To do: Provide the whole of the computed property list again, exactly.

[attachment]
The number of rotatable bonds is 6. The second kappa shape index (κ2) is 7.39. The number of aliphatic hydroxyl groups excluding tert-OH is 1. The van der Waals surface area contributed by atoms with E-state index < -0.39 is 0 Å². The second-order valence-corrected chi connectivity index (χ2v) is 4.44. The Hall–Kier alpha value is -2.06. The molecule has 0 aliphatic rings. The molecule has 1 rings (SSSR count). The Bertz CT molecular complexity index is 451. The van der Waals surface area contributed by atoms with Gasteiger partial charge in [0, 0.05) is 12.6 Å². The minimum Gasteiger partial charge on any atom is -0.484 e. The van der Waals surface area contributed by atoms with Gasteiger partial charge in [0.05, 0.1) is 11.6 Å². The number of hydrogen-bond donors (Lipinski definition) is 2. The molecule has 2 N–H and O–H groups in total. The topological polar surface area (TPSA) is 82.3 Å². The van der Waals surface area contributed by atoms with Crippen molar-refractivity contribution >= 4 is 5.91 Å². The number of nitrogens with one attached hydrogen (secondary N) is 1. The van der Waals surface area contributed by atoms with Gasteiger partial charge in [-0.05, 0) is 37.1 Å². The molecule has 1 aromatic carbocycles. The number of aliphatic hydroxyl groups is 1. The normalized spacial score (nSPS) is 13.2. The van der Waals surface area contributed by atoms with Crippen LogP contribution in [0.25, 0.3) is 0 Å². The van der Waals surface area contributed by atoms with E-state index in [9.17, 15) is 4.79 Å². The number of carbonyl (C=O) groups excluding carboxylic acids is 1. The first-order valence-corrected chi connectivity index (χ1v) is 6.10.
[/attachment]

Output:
The number of rotatable bonds is 6. The second kappa shape index (κ2) is 7.39. The number of aliphatic hydroxyl groups excluding tert-OH is 1. The van der Waals surface area contributed by atoms with E-state index < -0.39 is 0 Å². The second-order valence-corrected chi connectivity index (χ2v) is 4.44. The Hall–Kier alpha value is -2.06. The molecule has 0 aliphatic rings. The molecule has 1 rings (SSSR count). The Bertz CT molecular complexity index is 451. The van der Waals surface area contributed by atoms with Gasteiger partial charge in [0, 0.05) is 12.6 Å². The minimum Gasteiger partial charge on any atom is -0.484 e. The van der Waals surface area contributed by atoms with Gasteiger partial charge in [0.05, 0.1) is 11.6 Å². The number of hydrogen-bond donors (Lipinski definition) is 2. The molecule has 2 N–H and O–H groups in total. The topological polar surface area (TPSA) is 82.3 Å². The van der Waals surface area contributed by atoms with Crippen molar-refractivity contribution >= 4 is 5.91 Å². The number of nitrogens with one attached hydrogen (secondary N) is 1. The van der Waals surface area contributed by atoms with Gasteiger partial charge in [-0.05, 0) is 37.1 Å². The molecule has 1 aromatic carbocycles. The number of aliphatic hydroxyl groups is 1. The normalized spacial score (nSPS) is 13.2. The van der Waals surface area contributed by atoms with Crippen LogP contribution in [0.25, 0.3) is 0 Å². The van der Waals surface area contributed by atoms with E-state index in [9.17, 15) is 4.79 Å². The number of carbonyl (C=O) groups excluding carboxylic acids is 1. The first-order valence-corrected chi connectivity index (χ1v) is 6.10.